What's the reason nine bikers were killed in Texas? A patch.

The Takeaway
A police officer removes a jacket bearing the name of the Bandidos motorcycle gang from a vehicle at the Twin Peaks restaurant in Waco, Texas, where nine members of a motorcycle gang were shot and killed on May 19, 2015.

A police officer removes a jacket bearing the name of the Bandidos motorcycle gang from a vehicle at the Twin Peaks restaurant in Waco, Texas, where nine members of a motorcycle gang were shot and killed on May 19, 2015.

The biker gang shootout in Waco, Texas, that killed nine people last weekend started over nothing more than a scrap of fabric.

Edward Winterhalder, a former member of the the Bandidos, one of the gangs involved in the incident, says the fight broke out because of a bottom rocker, the patch on the back of a motorcycle jacket that identifies the geographic territory of a biker gang.

“The Bandidos have for decades been one of the few clubs in Texas to wear a Texas bottom rocker,” Winterhalder says. “For a long time, they haven’t allowed any other clubs to wear the Texas bottom rocker. Last year, The Cossacks decided they were going to wear a Texas bottom rocker, and the Bandidos told them that wasn’t going to happen. The Cossacks told them they didn’t care what they think — that they were going to do it anyway.”

Though many on the outside believe that most confrontations between biker gangs originate over issues of drugs, money, prostitution or other organized crime activities, Winterhalder says territory plays a key role in the violence. There had already been violence betwen the Cossacks and the Bandidos throughout the year, including a brawl in March involving chains, batons and knives.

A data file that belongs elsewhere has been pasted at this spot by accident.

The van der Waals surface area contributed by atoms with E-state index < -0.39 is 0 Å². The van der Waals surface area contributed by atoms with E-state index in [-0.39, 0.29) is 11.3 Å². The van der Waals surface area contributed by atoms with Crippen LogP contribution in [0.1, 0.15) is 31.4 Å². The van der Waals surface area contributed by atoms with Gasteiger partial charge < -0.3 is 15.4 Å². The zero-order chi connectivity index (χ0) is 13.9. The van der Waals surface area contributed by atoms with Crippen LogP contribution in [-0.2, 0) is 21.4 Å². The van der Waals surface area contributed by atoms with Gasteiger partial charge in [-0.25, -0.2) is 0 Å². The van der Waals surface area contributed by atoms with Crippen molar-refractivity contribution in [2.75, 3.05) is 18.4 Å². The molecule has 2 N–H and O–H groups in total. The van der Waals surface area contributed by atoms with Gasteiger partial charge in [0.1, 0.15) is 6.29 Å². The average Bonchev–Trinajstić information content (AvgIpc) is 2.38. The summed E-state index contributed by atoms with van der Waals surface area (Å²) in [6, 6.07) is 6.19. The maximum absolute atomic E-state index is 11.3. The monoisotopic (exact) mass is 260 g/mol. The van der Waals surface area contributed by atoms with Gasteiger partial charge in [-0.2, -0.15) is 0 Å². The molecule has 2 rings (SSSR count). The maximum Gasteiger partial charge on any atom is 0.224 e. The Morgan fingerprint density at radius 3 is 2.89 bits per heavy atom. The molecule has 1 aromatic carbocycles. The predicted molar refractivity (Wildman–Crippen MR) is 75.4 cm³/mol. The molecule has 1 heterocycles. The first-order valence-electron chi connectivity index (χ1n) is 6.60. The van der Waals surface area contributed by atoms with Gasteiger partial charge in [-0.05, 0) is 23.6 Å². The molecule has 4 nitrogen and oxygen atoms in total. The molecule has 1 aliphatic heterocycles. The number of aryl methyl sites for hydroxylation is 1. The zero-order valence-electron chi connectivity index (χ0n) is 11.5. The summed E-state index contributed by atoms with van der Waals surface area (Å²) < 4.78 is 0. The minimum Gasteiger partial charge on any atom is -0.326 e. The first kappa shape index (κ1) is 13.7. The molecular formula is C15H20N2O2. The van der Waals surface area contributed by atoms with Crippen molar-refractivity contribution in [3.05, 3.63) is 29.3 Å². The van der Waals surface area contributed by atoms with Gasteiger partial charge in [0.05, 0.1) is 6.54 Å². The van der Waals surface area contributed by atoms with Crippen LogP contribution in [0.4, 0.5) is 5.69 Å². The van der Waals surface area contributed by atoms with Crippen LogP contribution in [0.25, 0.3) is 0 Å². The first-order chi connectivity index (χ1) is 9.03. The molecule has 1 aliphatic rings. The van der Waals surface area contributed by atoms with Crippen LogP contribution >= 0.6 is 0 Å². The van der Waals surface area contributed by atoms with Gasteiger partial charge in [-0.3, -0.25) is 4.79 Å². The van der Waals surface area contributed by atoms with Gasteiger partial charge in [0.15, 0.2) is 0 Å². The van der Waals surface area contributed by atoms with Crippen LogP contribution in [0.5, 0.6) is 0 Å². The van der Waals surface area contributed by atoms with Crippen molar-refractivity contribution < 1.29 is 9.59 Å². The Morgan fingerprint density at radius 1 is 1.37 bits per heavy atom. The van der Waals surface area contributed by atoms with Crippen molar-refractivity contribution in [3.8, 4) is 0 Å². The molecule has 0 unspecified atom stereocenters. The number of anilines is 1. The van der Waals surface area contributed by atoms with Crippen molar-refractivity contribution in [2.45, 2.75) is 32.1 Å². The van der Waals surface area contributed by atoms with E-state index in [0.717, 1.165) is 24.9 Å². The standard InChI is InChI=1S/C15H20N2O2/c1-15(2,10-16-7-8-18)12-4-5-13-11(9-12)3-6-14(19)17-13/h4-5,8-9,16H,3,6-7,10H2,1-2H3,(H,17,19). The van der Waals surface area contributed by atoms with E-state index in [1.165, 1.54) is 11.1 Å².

“The bad blood has been brewing for quite a while,” Winterhalder says. “To add fuel to the fire is the fact that some of the guys in the clubs are methamphetamine addicts. They’re unstable, you can’t control them, and they really have no conception of what reality is. So when a couple of meth addicts from two different organizations meet and are disputing a bottom rocker, you have an instantaneous fight.”

Winterhalder maintains that most members of motorcycle clubs are average Joes seeking camaraderie and excitement on the weekend. "I ran a multimillion dollar construction management company while I was a Bandido," he says. "I was a single dad with custody — each day I’d get up at 5:30 or 6:00 in the morning, get [my daughter] off to daycare and go off to work. Just about everybody in my chapter was the same way."

But Charles Falco, the author of "Vagos, Mongols, and Outlaws: My Infiltration of America's Deadliest Biker Gangs," says that doesn't matter. No matter what a member of an outlaw biker gang like the Bandidos does for a living, Falco says, the obligations of membership are clear.

"If you want to be a nine-to-five guy that just wants to ride and party, you don’t become part of an outlaw motorcycle gang," he says. "You know when you join them that you’re the bullies of that world, that you have to participate in violence to protect your territory.”

And that violence is the bikers' specialty. About 170 bikers were charged with taking part in organized crime following the shootout, but Falco says biker gangs are typically poor at organized crime activities like running drug or prositution rings. Yet “when it comes to war, violence and fighting over their territory, they’re 100 times more sophisticated than other street gangs," he says.

In light of the Waco shootout, both Falco and Winterhalder expect law enforcement agencies to step up operations to combat, prosecute and dismember biker gangs.

“I wouldn’t be surprised if you see some of these states make it harder for gang members to get concealed weapons permits,” Falco says. “I think that’s part of the problem of why there were so many deaths in this shootout in Texas."

But Winterhalder says while the violence may be over for now, it's certainly not over for good: "In the future the two clubs will run into each other again in different places and it will continue."

This story is based on interviews from PRI's The Takeaway, a public radio program that invites you to be part of the American conversation.